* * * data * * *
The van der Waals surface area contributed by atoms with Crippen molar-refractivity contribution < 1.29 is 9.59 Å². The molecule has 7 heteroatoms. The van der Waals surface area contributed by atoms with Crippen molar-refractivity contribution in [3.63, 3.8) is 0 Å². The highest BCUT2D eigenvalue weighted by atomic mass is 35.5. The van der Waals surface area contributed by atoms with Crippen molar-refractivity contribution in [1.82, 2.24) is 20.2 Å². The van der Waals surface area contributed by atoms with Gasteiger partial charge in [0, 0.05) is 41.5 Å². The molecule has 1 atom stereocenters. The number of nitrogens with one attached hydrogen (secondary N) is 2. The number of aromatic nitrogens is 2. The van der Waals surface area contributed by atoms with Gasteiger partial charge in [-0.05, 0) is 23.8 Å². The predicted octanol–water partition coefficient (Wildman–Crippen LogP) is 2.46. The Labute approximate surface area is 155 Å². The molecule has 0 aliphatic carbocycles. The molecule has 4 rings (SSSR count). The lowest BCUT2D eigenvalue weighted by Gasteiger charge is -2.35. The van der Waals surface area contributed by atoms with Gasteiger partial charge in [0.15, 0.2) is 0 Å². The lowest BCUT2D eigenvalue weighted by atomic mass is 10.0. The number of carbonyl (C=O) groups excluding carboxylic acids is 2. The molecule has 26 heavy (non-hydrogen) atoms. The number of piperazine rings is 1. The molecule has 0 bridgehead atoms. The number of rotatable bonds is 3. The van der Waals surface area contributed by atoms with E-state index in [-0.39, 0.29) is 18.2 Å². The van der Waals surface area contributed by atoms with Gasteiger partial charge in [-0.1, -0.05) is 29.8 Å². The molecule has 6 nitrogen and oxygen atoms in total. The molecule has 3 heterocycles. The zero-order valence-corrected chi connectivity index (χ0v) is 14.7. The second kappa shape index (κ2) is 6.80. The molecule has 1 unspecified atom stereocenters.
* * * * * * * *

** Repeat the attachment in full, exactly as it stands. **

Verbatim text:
The van der Waals surface area contributed by atoms with Crippen molar-refractivity contribution < 1.29 is 9.59 Å². The molecule has 7 heteroatoms. The van der Waals surface area contributed by atoms with Crippen molar-refractivity contribution in [3.63, 3.8) is 0 Å². The highest BCUT2D eigenvalue weighted by atomic mass is 35.5. The van der Waals surface area contributed by atoms with Crippen molar-refractivity contribution in [1.82, 2.24) is 20.2 Å². The van der Waals surface area contributed by atoms with Gasteiger partial charge in [0, 0.05) is 41.5 Å². The molecule has 1 atom stereocenters. The number of nitrogens with one attached hydrogen (secondary N) is 2. The number of aromatic nitrogens is 2. The van der Waals surface area contributed by atoms with Gasteiger partial charge in [-0.05, 0) is 23.8 Å². The predicted octanol–water partition coefficient (Wildman–Crippen LogP) is 2.46. The Labute approximate surface area is 155 Å². The molecule has 0 aliphatic carbocycles. The molecule has 4 rings (SSSR count). The lowest BCUT2D eigenvalue weighted by Gasteiger charge is -2.35. The van der Waals surface area contributed by atoms with Gasteiger partial charge in [0.15, 0.2) is 0 Å². The lowest BCUT2D eigenvalue weighted by atomic mass is 10.0. The number of carbonyl (C=O) groups excluding carboxylic acids is 2. The molecule has 26 heavy (non-hydrogen) atoms. The number of piperazine rings is 1. The molecule has 0 bridgehead atoms. The number of rotatable bonds is 3. The van der Waals surface area contributed by atoms with E-state index in [-0.39, 0.29) is 18.2 Å². The van der Waals surface area contributed by atoms with Gasteiger partial charge in [-0.1, -0.05) is 29.8 Å². The molecule has 6 nitrogen and oxygen atoms in total. The molecule has 3 heterocycles. The zero-order valence-corrected chi connectivity index (χ0v) is 14.7. The second kappa shape index (κ2) is 6.80. The molecule has 1 unspecified atom stereocenters.